1. Past Performance

Past performance, defined by the accumulation of work completed by a business with customers in the public and private sectors, is an essential component in determining a firm’s readiness for government contracting because it is a quantifiable metric, like revenue or years in business. Equally important, many government proposal requests utilize past performance as an evaluation criteria. Therefore, the more relevant past performance a firm has, the more ready they are for government contracting. Typically, the government requires two years of steady past performance.

2. Strong Financials

Strong financials are defined by positive cash flow and year-over-year increases in revenue.  Therefore, the stronger the financials a firm has, the more ready they are for government contracting.

3. Access to Capital

The more access to capital a firm has, the more ready they are for government contracting. Is your company able to access a line of credit or capital in order to support the costs to perform on a contract?

4. Strategic Partnerships

These are the professional relationships maintained by a business with other businesses that offer the same or complementary services in order to support their pursuit of government contracts or performance on government contracts. Therefore, the more strategic partnerships a firm has, the more ready they are for government contracting. In my experience, the most effective method for identifying and creating business relationships is by attending outreach events and networking events.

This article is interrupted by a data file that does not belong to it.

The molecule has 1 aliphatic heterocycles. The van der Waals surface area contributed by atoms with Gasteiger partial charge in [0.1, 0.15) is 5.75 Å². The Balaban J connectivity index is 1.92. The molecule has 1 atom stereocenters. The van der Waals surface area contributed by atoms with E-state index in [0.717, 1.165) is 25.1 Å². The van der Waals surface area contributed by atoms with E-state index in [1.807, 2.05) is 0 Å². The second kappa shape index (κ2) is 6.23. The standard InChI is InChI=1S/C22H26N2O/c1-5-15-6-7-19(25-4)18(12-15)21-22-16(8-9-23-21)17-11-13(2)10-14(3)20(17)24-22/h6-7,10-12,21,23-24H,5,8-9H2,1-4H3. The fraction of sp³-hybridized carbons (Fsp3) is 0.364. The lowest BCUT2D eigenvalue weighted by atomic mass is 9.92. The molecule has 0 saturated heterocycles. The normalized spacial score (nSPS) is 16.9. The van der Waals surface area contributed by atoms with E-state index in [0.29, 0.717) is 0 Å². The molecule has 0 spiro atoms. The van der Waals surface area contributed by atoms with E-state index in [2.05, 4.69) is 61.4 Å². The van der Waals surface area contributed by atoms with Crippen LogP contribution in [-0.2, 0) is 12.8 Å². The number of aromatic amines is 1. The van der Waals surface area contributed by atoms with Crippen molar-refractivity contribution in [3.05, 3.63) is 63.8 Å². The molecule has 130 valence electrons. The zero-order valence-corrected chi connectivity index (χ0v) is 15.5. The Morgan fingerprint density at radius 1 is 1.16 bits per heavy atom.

5. An Orderly Office

A business with an orderly office is efficiently operated in terms of its administrative, operational and accounting activities. Therefore, the more organized a business’s administrative affairs are, the more effective the business will be able to perform as a government contractor. Specifically, your business should have: a well-organized filing system that retains government issued documents, financial statements, receipts, employee records, entity formation documents and related documents; an approved accounting system as well as a software program capable of managing your firm’s accounting activity; formalized and well-documented standard operating procedures; a quality assurance plan; and an awesome website.

Now that you have a thorough understanding of what is required to be ready for government contracting, ask yourself: Are you ready? 

Procurement Technical Assistance Centers (PTACs) can provide free assistance to small businesses looking to compete for government contracts. You can locate the PTAC closest to you at the Association for Procurement Technical Assistance Centers.

For more government contracting resources, visit openforum.com/governmentcontracting.

Photo: Eric Ryan Anderson
The information contained in this article is for generalized informational and educational purposes only and is not designed to substitute for, or replace, a professional opinion about any particular business or situation or judgment about the risks or appropriateness of any government contracting strategy or approach for any specific business or situation. THIS ARTICLE IS NOT A SUBSTITUTE FOR PROFESSIONAL GOVERNMENT CONTRACTING ADVICE. The views and opinions expressed in authored articles on OPEN Forum represent the opinion of their author and do not necessarily represent the views, opinions and/or judgments of American Express Company or any of its affiliates, subsidiaries or divisions (including, without limitation, American Express OPEN). American Express makes no representation as to, and is not responsible for, the accuracy, timeliness, completeness or reliability of any opinion, advice or statement made in this article.
Deputy Director, San Diego Contracting Opportiunities Center (SDCOC)